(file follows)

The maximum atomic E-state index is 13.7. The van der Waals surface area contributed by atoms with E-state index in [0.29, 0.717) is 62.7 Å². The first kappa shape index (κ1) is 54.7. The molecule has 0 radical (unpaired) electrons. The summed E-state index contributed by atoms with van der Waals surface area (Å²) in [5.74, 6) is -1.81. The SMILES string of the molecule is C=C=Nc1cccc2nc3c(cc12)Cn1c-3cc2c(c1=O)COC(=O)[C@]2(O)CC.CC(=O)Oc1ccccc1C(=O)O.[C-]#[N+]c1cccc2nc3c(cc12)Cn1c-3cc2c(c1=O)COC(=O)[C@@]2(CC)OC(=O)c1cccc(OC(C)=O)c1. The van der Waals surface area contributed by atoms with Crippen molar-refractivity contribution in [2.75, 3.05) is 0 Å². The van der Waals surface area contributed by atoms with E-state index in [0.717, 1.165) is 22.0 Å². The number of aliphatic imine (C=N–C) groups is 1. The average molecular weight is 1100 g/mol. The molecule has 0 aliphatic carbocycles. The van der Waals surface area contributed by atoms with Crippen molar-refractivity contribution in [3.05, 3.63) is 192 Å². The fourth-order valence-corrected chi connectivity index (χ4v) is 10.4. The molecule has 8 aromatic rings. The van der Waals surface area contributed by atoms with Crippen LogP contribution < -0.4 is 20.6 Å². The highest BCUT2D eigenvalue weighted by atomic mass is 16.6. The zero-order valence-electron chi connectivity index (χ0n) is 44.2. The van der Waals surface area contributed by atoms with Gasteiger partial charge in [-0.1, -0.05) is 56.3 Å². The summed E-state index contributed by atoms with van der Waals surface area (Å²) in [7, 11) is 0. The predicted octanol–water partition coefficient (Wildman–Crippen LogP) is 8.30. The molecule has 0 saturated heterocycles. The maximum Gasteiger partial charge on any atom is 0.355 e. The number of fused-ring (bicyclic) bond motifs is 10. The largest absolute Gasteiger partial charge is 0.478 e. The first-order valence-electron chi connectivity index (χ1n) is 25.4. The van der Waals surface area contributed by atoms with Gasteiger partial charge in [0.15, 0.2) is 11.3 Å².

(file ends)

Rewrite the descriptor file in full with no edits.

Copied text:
The maximum atomic E-state index is 13.7. The van der Waals surface area contributed by atoms with E-state index in [0.29, 0.717) is 62.7 Å². The first kappa shape index (κ1) is 54.7. The molecule has 0 radical (unpaired) electrons. The summed E-state index contributed by atoms with van der Waals surface area (Å²) in [5.74, 6) is -1.81. The SMILES string of the molecule is C=C=Nc1cccc2nc3c(cc12)Cn1c-3cc2c(c1=O)COC(=O)[C@]2(O)CC.CC(=O)Oc1ccccc1C(=O)O.[C-]#[N+]c1cccc2nc3c(cc12)Cn1c-3cc2c(c1=O)COC(=O)[C@@]2(CC)OC(=O)c1cccc(OC(C)=O)c1. The van der Waals surface area contributed by atoms with Crippen molar-refractivity contribution in [2.75, 3.05) is 0 Å². The van der Waals surface area contributed by atoms with E-state index in [0.717, 1.165) is 22.0 Å². The number of aliphatic imine (C=N–C) groups is 1. The average molecular weight is 1100 g/mol. The molecule has 0 aliphatic carbocycles. The van der Waals surface area contributed by atoms with Crippen molar-refractivity contribution in [3.05, 3.63) is 192 Å². The fourth-order valence-corrected chi connectivity index (χ4v) is 10.4. The molecule has 8 aromatic rings. The van der Waals surface area contributed by atoms with Crippen LogP contribution < -0.4 is 20.6 Å². The highest BCUT2D eigenvalue weighted by atomic mass is 16.6. The zero-order valence-electron chi connectivity index (χ0n) is 44.2. The van der Waals surface area contributed by atoms with Gasteiger partial charge in [-0.1, -0.05) is 56.3 Å². The summed E-state index contributed by atoms with van der Waals surface area (Å²) in [7, 11) is 0. The predicted octanol–water partition coefficient (Wildman–Crippen LogP) is 8.30. The molecule has 0 saturated heterocycles. The maximum Gasteiger partial charge on any atom is 0.355 e. The number of fused-ring (bicyclic) bond motifs is 10. The largest absolute Gasteiger partial charge is 0.478 e. The first-order valence-electron chi connectivity index (χ1n) is 25.4. The van der Waals surface area contributed by atoms with Gasteiger partial charge in [0.15, 0.2) is 11.3 Å².